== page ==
Good Booty

Good Booty coverGood Booty: Love and Sex, Black and White, Body and Soul in American Music
Ann Powers
Dey Street Books (sold by HarperCollins Publishers)
August 15, 2017, 453 pages
Kindle edition $12.99, Amazon hardcover $16.49

One of my guilty pleasures is reading histories of popular culture. Good Booty is such a book. While both “black and white” and “body and soul” of the subtitle form part of the narrative, the book is largely about sex in American music. While you may see reviews of this book stating that it is a rock and roll history, it is far more than that. Powers goes back to the slave population of New Orleans and talks about the suggestive music they supposedly sang in their off hours. She discusses a performer in the early twentieth century whose performance included the words “it’s tight like that.”

For me, the most important part of the book admittedly was the coverage of modern rock, from Elvis on. To get there, however, you have to go through gospel. Powers writes:

quoteGospel gave rock and soul many musical innovations, but its deepest contribution was the conviction that the soul’s erotic fulfillment is a matter of life and death. The same could be said of the blues; but in gospel, there’s more movement and more hope.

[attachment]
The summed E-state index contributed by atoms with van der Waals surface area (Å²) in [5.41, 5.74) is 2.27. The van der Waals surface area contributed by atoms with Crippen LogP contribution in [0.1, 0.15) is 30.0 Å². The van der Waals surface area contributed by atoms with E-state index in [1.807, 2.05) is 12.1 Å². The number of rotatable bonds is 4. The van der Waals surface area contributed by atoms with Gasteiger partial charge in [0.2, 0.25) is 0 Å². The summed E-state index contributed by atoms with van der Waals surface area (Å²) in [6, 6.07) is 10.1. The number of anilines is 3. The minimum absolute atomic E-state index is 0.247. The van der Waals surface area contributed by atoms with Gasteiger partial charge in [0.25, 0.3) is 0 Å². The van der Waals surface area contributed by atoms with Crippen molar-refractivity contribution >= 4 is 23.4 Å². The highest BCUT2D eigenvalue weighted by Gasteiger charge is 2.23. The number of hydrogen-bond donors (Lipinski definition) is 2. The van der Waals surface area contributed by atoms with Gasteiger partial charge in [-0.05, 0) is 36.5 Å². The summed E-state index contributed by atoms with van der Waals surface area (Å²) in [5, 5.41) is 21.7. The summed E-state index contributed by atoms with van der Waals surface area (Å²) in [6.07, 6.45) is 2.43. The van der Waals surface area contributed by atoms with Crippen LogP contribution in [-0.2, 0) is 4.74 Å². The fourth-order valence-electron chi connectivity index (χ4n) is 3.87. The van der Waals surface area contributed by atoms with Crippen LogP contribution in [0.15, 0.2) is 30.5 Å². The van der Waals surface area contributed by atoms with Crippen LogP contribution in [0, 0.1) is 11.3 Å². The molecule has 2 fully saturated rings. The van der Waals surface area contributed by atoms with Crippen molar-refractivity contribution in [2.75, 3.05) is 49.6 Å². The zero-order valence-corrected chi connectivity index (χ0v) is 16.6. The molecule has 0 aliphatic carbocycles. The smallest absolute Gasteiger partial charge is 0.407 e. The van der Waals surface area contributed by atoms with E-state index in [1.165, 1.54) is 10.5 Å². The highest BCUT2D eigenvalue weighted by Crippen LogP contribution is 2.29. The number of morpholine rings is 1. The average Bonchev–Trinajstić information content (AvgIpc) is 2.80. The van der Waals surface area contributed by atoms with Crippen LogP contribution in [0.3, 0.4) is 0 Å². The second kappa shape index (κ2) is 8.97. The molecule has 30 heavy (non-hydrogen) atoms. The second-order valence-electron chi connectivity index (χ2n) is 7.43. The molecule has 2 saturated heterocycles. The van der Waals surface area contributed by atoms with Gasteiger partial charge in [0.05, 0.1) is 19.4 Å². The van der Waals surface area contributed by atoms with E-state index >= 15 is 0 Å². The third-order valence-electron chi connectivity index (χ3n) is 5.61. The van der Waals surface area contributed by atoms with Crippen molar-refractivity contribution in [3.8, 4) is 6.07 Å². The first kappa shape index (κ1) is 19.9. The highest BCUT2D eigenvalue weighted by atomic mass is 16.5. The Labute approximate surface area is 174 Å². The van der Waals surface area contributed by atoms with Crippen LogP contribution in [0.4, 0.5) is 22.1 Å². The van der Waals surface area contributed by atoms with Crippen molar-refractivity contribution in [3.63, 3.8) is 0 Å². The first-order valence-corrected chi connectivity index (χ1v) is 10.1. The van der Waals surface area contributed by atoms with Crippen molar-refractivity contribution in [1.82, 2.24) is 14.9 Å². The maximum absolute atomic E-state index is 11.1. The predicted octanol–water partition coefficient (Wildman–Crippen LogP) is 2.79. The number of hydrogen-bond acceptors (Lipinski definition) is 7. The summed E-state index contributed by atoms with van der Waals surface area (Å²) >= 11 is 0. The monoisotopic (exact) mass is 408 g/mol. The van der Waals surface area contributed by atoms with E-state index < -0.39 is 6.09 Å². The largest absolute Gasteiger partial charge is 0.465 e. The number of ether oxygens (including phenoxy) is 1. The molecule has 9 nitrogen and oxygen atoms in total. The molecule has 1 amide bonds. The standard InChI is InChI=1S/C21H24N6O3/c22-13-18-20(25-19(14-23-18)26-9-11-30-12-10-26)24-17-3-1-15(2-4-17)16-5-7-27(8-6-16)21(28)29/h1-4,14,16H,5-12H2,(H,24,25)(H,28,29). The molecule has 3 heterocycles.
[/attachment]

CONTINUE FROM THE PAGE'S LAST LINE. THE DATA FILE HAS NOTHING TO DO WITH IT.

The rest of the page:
In fact she tells us that Elvis was once turned down for membership in a gospel group.

The book is very well researched with copious footnotes. I do love the new Kindle footnote feature that pops the footnote up on the current page rather than taking you to the footnotes at the end of the book or chapter. Very cool.

I thought I saw a couple of glaring errors. In referring to the Carole King hit first made famous by The Shirelles she refers to the song as “Will You Love Me Tomorrow.”  A little research, however, shows that was in fact the title of the song, even though the lyrics include the word “still.”

However, I think she made one error with respect to Carly Simon. She says the song “Anticipation” was about foreplay. According to Sheila Weller in Girls Like Us, Simon wrote the song when Cat Stevens was three hours late for a planned date.

That small point aside, Good Booty is a fascinating, well-written, thoroughly researched work on popular culture.



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